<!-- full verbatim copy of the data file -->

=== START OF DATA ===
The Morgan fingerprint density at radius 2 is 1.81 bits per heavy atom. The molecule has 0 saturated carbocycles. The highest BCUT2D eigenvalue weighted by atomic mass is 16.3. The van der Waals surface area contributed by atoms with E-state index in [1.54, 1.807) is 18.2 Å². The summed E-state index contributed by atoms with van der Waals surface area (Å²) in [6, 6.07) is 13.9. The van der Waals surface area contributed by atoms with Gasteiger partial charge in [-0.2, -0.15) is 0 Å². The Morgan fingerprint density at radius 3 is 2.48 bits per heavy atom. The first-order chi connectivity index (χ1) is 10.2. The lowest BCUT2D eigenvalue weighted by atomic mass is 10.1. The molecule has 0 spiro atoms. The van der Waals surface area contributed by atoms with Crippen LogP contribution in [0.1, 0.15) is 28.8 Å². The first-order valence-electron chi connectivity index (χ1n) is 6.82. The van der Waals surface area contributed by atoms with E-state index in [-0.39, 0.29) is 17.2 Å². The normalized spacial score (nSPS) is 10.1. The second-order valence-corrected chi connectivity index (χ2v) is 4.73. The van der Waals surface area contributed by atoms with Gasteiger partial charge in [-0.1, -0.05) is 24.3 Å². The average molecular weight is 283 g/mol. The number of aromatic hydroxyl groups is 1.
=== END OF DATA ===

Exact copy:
The Morgan fingerprint density at radius 2 is 1.81 bits per heavy atom. The molecule has 0 saturated carbocycles. The highest BCUT2D eigenvalue weighted by atomic mass is 16.3. The van der Waals surface area contributed by atoms with E-state index in [1.54, 1.807) is 18.2 Å². The summed E-state index contributed by atoms with van der Waals surface area (Å²) in [6, 6.07) is 13.9. The van der Waals surface area contributed by atoms with Gasteiger partial charge in [-0.2, -0.15) is 0 Å². The Morgan fingerprint density at radius 3 is 2.48 bits per heavy atom. The first-order chi connectivity index (χ1) is 10.2. The lowest BCUT2D eigenvalue weighted by atomic mass is 10.1. The molecule has 0 spiro atoms. The van der Waals surface area contributed by atoms with Crippen LogP contribution in [0.1, 0.15) is 28.8 Å². The first-order valence-electron chi connectivity index (χ1n) is 6.82. The van der Waals surface area contributed by atoms with E-state index in [-0.39, 0.29) is 17.2 Å². The normalized spacial score (nSPS) is 10.1. The second-order valence-corrected chi connectivity index (χ2v) is 4.73. The van der Waals surface area contributed by atoms with Gasteiger partial charge in [-0.1, -0.05) is 24.3 Å². The average molecular weight is 283 g/mol. The number of aromatic hydroxyl groups is 1.